Bill Cosby Mistrial: Hollywood Reporter Legal Experts Debate How It Happened and What’s Next – Hollywood Reporter

 In Entertainment
After five days of deliberation, the Pennslyvania jury tasked with deciding whether Bill Cosby is guilty of sexually assaulting ex-Temple University employee Andrea Constand in 2004 announced today it was “hopelessly deadlocked” and could not reach a verdict. Following Montgomery County Judge Steven T. O’Neill’s decision to decare a mistrial (and prosecutors’ vow to retry Cosby), The Hollywood Reporter convened its trio of legal experts to debate the result and the next steps. Editorial director Matthew Belloni, who once practiced entertainment law, exchanged emails with senior editor Eriq Gardner, who writes and edits the publication’s legal blog THR, Esq. with staff reporter Ashley Cullins. An edited version of their exchange, in which they explore what led to this outcome and what might change if prosecutors follow through on their promise to re-try the case, is below….

GARDNER Are either of you surprised? Can’t say I am. It’s always nearly impossible to predict what a dozen jurors are going to decide. I thought it was a bit odd that in the survey we took a couple months ago of top entertainment lawyers, about 80 percent thought Cosby would be convicted. Take away the dozens of other accusers, focus just on the two stories of alleged assault that were allowed to be discussed in court (Constad and a former William Morris assistant who testified as “prior bad act” evidence), and what we’re dealing with is a jury discussion of credibility and consent. Interviews with the jurors about what happened during deliberations are going to be fascinating. I also see that the DA plans to re-try the case. I have doubts whether this will happen. What do you think?

BELLONI They can’t NOT retry him, I don’t think. There would be considerable outrage. I’m actually more surprised than you at the mistrial. Even though jurors are instructed to consider only the evidence presented, they must have been aware of the volume of accusations against Cosby. They were everywhere.

GARDNER I think this is the type of case that’s very hard for prosecutors. The best evidence for this is the fact that the prior DA in Montgomery County chose not to charge Cosby. When a case comes down to a measure of credibility (or definitions of consent, as a very good column the other day in Above the Law put it), there’s the strong potential for non-consensus of judgment. Sure, the jurors may have known about the other allegations against Cosby, but perhaps they DID obey the judge’s instructions. I was taken by the fact that of all the things the jurors asked to review during their days of deliberation, they never wanted to hear again the testimony of Kelly Johnson, the former William Morris staffer whose allegations were allowed into evidence. Will the outcome really be different if this is tried again? Doesn’t a mistrial allow the prosecutor to save face by saying he gave it a good shot? How much money do you think it costs taxpayers to go to trial against Cosby? I’m sure no one cares, but the mistrial does also potentially avoid what would have been a rather exhaustive (if interesting) appeal.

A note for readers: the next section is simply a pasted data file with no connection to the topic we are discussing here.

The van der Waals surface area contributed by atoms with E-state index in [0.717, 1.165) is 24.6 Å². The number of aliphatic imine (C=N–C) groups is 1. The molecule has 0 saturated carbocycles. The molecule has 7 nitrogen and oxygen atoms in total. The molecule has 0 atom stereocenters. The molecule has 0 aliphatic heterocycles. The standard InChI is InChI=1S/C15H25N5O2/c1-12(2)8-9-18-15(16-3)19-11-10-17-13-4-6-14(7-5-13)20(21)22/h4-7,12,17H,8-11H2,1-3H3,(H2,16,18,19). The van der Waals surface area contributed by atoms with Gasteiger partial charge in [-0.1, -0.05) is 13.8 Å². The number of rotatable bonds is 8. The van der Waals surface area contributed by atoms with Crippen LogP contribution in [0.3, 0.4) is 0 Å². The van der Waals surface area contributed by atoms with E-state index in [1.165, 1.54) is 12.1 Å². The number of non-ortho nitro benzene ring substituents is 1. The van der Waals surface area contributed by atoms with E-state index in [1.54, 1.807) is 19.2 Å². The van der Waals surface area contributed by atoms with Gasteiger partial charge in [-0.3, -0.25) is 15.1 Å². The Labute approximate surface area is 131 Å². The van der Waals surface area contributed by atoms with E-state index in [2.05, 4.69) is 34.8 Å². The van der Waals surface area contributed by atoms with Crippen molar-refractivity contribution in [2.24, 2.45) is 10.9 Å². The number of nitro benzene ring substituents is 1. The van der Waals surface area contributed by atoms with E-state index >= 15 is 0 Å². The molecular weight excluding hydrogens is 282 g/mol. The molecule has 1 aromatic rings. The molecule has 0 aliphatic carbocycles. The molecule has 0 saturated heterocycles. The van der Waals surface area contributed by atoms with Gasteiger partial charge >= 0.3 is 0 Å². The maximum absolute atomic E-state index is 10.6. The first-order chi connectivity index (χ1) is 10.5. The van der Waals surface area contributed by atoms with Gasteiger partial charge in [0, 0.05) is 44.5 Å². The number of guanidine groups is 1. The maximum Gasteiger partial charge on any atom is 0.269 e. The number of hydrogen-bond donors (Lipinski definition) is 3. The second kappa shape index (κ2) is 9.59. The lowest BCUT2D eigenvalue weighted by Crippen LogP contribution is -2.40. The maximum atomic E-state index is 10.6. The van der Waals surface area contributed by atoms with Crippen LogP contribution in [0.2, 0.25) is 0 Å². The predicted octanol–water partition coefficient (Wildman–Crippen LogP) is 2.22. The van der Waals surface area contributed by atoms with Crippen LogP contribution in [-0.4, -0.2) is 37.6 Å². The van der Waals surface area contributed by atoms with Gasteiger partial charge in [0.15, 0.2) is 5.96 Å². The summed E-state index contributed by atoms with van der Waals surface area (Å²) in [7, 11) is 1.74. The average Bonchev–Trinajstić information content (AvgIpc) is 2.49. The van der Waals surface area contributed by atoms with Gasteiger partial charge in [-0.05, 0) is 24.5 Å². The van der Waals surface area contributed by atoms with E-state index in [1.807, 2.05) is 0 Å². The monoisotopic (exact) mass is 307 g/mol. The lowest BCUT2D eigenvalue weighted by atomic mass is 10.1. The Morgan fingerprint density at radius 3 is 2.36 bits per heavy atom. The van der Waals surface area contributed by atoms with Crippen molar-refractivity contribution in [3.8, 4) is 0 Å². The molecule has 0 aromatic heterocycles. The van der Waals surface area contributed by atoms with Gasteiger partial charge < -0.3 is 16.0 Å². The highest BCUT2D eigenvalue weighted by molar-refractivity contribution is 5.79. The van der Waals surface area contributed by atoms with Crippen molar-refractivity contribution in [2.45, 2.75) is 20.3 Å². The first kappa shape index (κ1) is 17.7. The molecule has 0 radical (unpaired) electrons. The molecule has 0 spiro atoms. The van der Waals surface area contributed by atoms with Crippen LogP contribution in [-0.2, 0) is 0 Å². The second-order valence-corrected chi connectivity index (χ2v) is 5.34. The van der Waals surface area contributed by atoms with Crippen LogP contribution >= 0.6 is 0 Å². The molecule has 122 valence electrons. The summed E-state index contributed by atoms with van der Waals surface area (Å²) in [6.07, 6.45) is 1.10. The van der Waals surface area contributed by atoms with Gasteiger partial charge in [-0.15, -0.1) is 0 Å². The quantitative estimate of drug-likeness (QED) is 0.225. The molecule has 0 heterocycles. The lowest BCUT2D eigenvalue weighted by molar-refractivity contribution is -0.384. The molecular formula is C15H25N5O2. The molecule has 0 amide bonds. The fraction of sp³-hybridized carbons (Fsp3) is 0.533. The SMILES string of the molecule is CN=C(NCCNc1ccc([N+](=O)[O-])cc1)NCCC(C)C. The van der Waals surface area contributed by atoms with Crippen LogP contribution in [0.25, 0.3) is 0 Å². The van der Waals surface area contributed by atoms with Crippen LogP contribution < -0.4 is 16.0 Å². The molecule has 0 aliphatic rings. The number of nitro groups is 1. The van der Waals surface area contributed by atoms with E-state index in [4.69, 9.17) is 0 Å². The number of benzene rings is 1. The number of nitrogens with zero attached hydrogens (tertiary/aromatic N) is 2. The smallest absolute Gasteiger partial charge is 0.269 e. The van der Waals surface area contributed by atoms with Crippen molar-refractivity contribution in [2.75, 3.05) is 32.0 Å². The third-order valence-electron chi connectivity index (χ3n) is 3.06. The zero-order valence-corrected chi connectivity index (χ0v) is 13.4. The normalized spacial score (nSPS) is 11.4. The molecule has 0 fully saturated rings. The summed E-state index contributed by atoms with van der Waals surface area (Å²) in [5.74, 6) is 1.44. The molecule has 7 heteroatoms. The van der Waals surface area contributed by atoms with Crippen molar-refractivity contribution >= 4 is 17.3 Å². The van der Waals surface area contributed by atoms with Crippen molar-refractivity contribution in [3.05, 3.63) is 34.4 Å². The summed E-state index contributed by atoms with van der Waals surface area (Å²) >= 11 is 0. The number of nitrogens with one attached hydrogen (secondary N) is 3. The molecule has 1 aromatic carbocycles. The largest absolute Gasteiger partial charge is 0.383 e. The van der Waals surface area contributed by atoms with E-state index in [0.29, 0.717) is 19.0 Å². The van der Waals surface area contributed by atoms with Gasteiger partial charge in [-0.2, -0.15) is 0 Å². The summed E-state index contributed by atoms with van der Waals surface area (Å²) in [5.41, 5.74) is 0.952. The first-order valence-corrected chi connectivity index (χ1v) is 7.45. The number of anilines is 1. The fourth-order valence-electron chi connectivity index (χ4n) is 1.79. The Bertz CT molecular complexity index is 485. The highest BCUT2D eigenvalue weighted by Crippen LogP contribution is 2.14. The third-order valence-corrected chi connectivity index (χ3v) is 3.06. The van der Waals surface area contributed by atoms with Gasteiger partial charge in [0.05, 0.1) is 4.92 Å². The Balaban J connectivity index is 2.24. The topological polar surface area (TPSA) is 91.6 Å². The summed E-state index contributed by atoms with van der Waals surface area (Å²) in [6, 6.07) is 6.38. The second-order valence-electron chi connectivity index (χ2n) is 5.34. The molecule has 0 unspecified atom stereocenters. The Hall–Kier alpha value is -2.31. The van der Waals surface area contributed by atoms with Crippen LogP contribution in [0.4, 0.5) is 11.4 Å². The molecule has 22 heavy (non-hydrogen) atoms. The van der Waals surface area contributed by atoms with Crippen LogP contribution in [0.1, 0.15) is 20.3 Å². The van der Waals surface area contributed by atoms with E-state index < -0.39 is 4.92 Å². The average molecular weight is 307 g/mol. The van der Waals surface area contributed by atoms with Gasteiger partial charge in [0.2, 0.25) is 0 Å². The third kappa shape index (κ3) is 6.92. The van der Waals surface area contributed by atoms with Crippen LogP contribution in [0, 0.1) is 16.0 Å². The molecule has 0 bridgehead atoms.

CULLINS If they do re-try it, do you think Cosby’s team would change tactics at all? I was pretty shocked that they presented their case in principle in less than ten minutes — seemed like they thought they had an acquittal in the bag.

GARDNER I think what Cosby’s team does depends a little on what prosecutors do. Here’s an interesting thought: What if prosecutors change tactics? Let’s say, instead of going straight to a re-trial, prosecutors attempt to appeal the judge’s decision not to allow more Cosby rape accusers to testify. Perhaps if prosecutors were allowed to have 13 women testify, as they originally wanted, they would have won the case. As for Cosby’s legal team, I think they are perfectly pleased by the hung jury outcome. Maybe not quite as great in their eyes as an acquittal, but the ultimate goal has to be to keep their client out of jail.

BELLONI Right. He’s 79 and not in good health. Every day avoiding a verdict is a good one. Eriq, you wrote a great piece before the trial outlining the defense strategy. What do you think was effective?

GARDNER The Cosby team talked a big game about rehabilitating his image, but, from a legal perspective, I honestly believe that the biggest thing they did was to limit the number of other accusers allowed to testify. The most important event at trial didn’t actually happen at trial. It occurred in February when the judge excluded so much evidence. Although that moment where Cosby rested the defense case after just a few minutes of testimony was certainly incredible — the kind where you think, “Wow, it doesn’t just happen on TV!”

BELLONI Yeah, when I saw that, I thought “Those lawyers must be really really confident or thinking they’re totally screwed.” Gloria Allred is blaming the “blinding power of celebrity” for the mistrial. How much do you think Cosby’s fame played a role?

GARDNER Celebrity definitely played some factor, although not fully in Cosby’s favor. For instance, it’s quite unusual for a prosecutor to file sexual assault charges 12 years after a police investigation. Were it not for Cosby’s fame — or infamy after all the accusers came forward — that would never have happened. On the other hand, of course he (like most celebrities) had better resources to defend allegations against him, and it certainly may be true that some segment of the population still thinks of him as Dr. Cliff Huxtable. What do you two think?

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